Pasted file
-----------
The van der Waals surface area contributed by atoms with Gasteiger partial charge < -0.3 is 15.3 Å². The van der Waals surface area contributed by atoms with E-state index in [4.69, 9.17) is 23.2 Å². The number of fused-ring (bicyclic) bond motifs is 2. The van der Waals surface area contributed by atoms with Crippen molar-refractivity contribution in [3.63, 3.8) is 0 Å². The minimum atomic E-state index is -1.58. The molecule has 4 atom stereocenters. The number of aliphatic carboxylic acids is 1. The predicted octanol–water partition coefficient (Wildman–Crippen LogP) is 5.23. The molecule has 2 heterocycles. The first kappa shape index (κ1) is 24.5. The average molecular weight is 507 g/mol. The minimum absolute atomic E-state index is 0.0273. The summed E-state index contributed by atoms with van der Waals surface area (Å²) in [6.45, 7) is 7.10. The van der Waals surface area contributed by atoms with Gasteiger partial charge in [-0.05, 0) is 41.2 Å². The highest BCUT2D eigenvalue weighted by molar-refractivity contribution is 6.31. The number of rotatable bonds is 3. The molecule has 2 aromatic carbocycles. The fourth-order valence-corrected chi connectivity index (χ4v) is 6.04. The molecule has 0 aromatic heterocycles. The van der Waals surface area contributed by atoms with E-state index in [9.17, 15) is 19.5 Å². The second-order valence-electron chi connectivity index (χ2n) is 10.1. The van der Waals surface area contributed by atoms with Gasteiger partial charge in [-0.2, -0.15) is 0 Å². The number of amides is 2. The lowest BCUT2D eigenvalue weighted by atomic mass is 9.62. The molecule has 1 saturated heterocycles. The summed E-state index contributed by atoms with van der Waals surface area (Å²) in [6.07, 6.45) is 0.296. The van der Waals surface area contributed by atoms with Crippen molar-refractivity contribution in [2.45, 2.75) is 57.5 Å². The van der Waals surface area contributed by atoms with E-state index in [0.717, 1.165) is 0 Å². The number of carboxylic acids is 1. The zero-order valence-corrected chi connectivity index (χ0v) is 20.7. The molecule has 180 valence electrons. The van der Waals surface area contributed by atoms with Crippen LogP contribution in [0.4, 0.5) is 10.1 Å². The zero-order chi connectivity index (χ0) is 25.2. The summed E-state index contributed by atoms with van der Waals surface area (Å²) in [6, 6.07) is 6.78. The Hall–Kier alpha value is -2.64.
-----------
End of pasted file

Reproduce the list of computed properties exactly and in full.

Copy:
The van der Waals surface area contributed by atoms with Gasteiger partial charge < -0.3 is 15.3 Å². The van der Waals surface area contributed by atoms with E-state index in [4.69, 9.17) is 23.2 Å². The number of fused-ring (bicyclic) bond motifs is 2. The van der Waals surface area contributed by atoms with Crippen molar-refractivity contribution in [3.63, 3.8) is 0 Å². The minimum atomic E-state index is -1.58. The molecule has 4 atom stereocenters. The number of aliphatic carboxylic acids is 1. The predicted octanol–water partition coefficient (Wildman–Crippen LogP) is 5.23. The molecule has 2 heterocycles. The first kappa shape index (κ1) is 24.5. The average molecular weight is 507 g/mol. The minimum absolute atomic E-state index is 0.0273. The summed E-state index contributed by atoms with van der Waals surface area (Å²) in [6.45, 7) is 7.10. The van der Waals surface area contributed by atoms with Gasteiger partial charge in [-0.05, 0) is 41.2 Å². The highest BCUT2D eigenvalue weighted by molar-refractivity contribution is 6.31. The number of rotatable bonds is 3. The molecule has 2 aromatic carbocycles. The fourth-order valence-corrected chi connectivity index (χ4v) is 6.04. The molecule has 0 aromatic heterocycles. The van der Waals surface area contributed by atoms with E-state index in [9.17, 15) is 19.5 Å². The second-order valence-electron chi connectivity index (χ2n) is 10.1. The van der Waals surface area contributed by atoms with Gasteiger partial charge in [-0.2, -0.15) is 0 Å². The number of amides is 2. The lowest BCUT2D eigenvalue weighted by atomic mass is 9.62. The molecule has 1 saturated heterocycles. The summed E-state index contributed by atoms with van der Waals surface area (Å²) in [6.07, 6.45) is 0.296. The van der Waals surface area contributed by atoms with Crippen molar-refractivity contribution in [2.45, 2.75) is 57.5 Å². The van der Waals surface area contributed by atoms with E-state index in [0.717, 1.165) is 0 Å². The number of carboxylic acids is 1. The zero-order valence-corrected chi connectivity index (χ0v) is 20.7. The molecule has 180 valence electrons. The van der Waals surface area contributed by atoms with Crippen LogP contribution in [0.4, 0.5) is 10.1 Å². The zero-order chi connectivity index (χ0) is 25.2. The summed E-state index contributed by atoms with van der Waals surface area (Å²) in [6, 6.07) is 6.78. The Hall–Kier alpha value is -2.64.